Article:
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Human Resources: Give backbone to OH&S policies

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Cite as: (2009) 83(03) LIJ, p.85


Poor manual handling and ergonomic procedures can have a detrimental effect on the health of office workers.

Occupational health and safety (OH&S) is often considered the province of factory floors and construction sites and it’s sometimes forgotten that there are a range of health and safety risks facing office workers.

Ultimately your employer has an obligation to provide you with a safe work environment in line with the OH&S legislation, but there is a lot you can do as an employee to help minimise your risk.

Maintaining good manual handling and ergonomic work practices is a good place to start.

Manual handling includes a range of common office activities such as typing, lifting anything from a ream of paper or pile of files or documents to office equipment such as a computer monitor, reaching, pushing and pulling of objects, holding, lowering and carrying.1

Prolonged work at a poorly set up workstation, poor posture and/or manual handling practice can lead to a number of injuries including muscle sprains and strains, back injuries, soft tissue injuries to the wrist, arms, shoulders, neck or legs, abdominal hernias, eye strain, headaches and chronic pain.2

To understand how these injuries can develop, it helps to have a basic understanding of the spine.

The spine is the central support of the skeletal system, supporting body weight and allowing flexibility in movement. A healthy spine is S-shaped with three natural curves.

Standing or sitting incorrectly for long periods can put a great deal of pressure on the lower lumbar region as it has to support the weight of the upper body. With any form of pressure comes a high probability of strain or injuries to discs, leading to debilitating back conditions. Disc injuries can be very painful as the nerves contained within close proximity to the spinal cavity can rub against the misplaced disc, causing severe pain.3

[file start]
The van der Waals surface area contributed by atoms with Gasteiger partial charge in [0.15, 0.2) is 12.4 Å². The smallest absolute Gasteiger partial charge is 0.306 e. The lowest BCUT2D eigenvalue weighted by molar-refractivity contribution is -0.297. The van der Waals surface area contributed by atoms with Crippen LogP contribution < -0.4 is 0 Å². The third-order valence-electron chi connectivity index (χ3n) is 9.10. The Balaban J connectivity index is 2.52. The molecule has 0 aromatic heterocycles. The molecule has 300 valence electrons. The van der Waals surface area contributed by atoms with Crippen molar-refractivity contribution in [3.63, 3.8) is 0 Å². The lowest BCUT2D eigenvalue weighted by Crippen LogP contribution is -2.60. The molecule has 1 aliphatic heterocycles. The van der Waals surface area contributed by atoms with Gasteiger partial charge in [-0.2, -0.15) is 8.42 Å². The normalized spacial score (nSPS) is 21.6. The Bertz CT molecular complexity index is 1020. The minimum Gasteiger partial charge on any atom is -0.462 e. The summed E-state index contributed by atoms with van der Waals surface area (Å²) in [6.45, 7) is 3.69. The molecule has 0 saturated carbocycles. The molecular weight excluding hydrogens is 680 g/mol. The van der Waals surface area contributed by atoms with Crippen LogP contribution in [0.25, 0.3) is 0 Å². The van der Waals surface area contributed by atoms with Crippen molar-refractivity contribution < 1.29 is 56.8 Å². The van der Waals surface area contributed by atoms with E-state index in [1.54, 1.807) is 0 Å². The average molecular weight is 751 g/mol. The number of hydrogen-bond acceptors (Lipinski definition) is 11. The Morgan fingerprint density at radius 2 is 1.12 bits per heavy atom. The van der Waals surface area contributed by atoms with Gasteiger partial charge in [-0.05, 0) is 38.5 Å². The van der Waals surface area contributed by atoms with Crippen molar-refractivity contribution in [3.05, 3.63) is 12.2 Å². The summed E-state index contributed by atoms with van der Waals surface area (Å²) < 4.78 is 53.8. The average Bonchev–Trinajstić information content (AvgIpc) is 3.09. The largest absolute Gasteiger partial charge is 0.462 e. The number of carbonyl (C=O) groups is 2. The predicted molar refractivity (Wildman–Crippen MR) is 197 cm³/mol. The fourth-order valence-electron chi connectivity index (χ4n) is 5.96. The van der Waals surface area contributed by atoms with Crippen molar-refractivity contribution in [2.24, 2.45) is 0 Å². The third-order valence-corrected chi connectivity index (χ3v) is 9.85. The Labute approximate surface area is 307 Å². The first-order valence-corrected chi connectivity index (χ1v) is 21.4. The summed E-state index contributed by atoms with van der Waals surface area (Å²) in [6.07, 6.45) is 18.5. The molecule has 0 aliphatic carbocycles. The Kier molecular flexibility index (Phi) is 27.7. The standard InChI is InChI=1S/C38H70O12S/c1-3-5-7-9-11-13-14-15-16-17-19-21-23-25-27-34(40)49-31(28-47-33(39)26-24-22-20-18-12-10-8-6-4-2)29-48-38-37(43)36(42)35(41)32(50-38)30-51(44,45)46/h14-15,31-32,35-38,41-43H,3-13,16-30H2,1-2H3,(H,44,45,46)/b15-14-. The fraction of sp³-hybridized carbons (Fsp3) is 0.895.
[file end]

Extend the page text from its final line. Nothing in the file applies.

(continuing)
To avoid spinal problems, set up workstations taking into account proper ergonomic design and practise safe manual handling techniques.

Workstation set up – some general guidelines

  • adjust your chair so that the backrest supports the lower back. Have your knees bent at about 90 degrees;
  • adjust the height of your chair so that your elbows are level with your desk. If your feet do not reach the floor, use a footrest. Sit with your hips as far back in the chair as possible;
  • your shoulders should be relaxed and your elbows should be close to your body. Your wrists and hands should be straight;
  • keep your keyboard and mouse, and any other objects you need to reach for regularly, close to your body to prevent over reaching;
  • the top of your monitor should be at or just below eye level. If your monitor is too low, use an adjustable stand;
  • remember that laptops were designed to use for short periods of time. If using a laptop for long periods, sit it on an adjustable stand so that the screen is at eye level, and use a separate keyboard and mouse;
  • if you are working at your computer for long periods, take frequent short breaks. Vary your posture frequently by moving, standing, walking and stretching; and
  • refocus your eyes off the computer screen to rest on more distant objects for about 30 seconds every half hour.

Manual handling tips

  • maintain good working posture;
  • follow firm policies and procedures on safe manual handling techniques;
  • size up the load before attempting to lift it;
  • ask for assistance where you doubt the safety of performing a task alone;
  • store heavy items at a low level;
  • always bend your knees when lifting;
  • stretch and exercise; and
  • pilates or another form of core strength exercise is fantastic for posture and for minimising strain on backs.

If you start to feel pain or discomfort, or suffer an injury

  • report the problem or injury to your relevant manager or OH&S representative immediately, and complete an incident report form so that the firm has it on file;
  • review your workstation set up, work patterns and techniques; and
  • if problems continue, consider requesting that your employer arrange for a professional worksite assessment.

Good ergonomics, a well-designed workstation and safe manual handling are crucial in eliminating some of the health hazards associated with office work.

Take a few minutes to assess your current workstation set up and manual handling techniques against the guidelines included in this article, and remember, prevention is always better than cure.


KELLY DERMER is the LIV’s Human Resources consultant. For further information on this column and other HR issues ph 9607 9548 or visit http://www.liv.asn.au/members/hr.

1. See Worksafe Victoria 2006, “Officewise – A guide to health and safety in the office”, http://www.worksafe.vic.gov.au. This is an excellent resource recently updated by the Victorian WorkCover Authority. It is available as a download in PDF and it can also be ordered by contacting ph 9641 1333, fax 9641 1330 or publications@workcover.vic.gov.au.

2. Note 1 above.

3. See Workers Health Centre fact sheet, “Manual handling”, http://www.workershealth.com.au.

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